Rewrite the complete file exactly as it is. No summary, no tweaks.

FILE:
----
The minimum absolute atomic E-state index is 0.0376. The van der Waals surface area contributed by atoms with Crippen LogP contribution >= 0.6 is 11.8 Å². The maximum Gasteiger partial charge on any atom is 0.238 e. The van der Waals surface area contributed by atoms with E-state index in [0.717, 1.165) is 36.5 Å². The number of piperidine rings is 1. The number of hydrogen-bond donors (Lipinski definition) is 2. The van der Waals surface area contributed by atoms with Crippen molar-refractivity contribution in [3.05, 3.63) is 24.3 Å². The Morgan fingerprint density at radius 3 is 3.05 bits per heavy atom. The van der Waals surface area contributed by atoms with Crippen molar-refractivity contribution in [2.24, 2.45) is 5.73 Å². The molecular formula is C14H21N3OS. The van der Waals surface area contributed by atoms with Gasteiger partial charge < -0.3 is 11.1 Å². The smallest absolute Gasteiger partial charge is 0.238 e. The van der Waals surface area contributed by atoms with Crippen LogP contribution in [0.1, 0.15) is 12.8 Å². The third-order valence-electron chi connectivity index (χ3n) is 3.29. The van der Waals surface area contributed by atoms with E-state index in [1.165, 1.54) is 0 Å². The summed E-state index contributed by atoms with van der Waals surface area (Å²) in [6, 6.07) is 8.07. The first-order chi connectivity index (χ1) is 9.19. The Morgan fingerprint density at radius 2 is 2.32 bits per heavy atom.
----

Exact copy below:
The minimum absolute atomic E-state index is 0.0376. The van der Waals surface area contributed by atoms with Crippen LogP contribution >= 0.6 is 11.8 Å². The maximum Gasteiger partial charge on any atom is 0.238 e. The van der Waals surface area contributed by atoms with E-state index in [0.717, 1.165) is 36.5 Å². The number of piperidine rings is 1. The number of hydrogen-bond donors (Lipinski definition) is 2. The van der Waals surface area contributed by atoms with Crippen molar-refractivity contribution in [3.05, 3.63) is 24.3 Å². The Morgan fingerprint density at radius 3 is 3.05 bits per heavy atom. The van der Waals surface area contributed by atoms with Crippen molar-refractivity contribution in [2.24, 2.45) is 5.73 Å². The molecular formula is C14H21N3OS. The van der Waals surface area contributed by atoms with Gasteiger partial charge < -0.3 is 11.1 Å². The smallest absolute Gasteiger partial charge is 0.238 e. The van der Waals surface area contributed by atoms with Crippen LogP contribution in [0.1, 0.15) is 12.8 Å². The third-order valence-electron chi connectivity index (χ3n) is 3.29. The van der Waals surface area contributed by atoms with E-state index in [1.165, 1.54) is 0 Å². The summed E-state index contributed by atoms with van der Waals surface area (Å²) in [6, 6.07) is 8.07. The first-order chi connectivity index (χ1) is 9.19. The Morgan fingerprint density at radius 2 is 2.32 bits per heavy atom.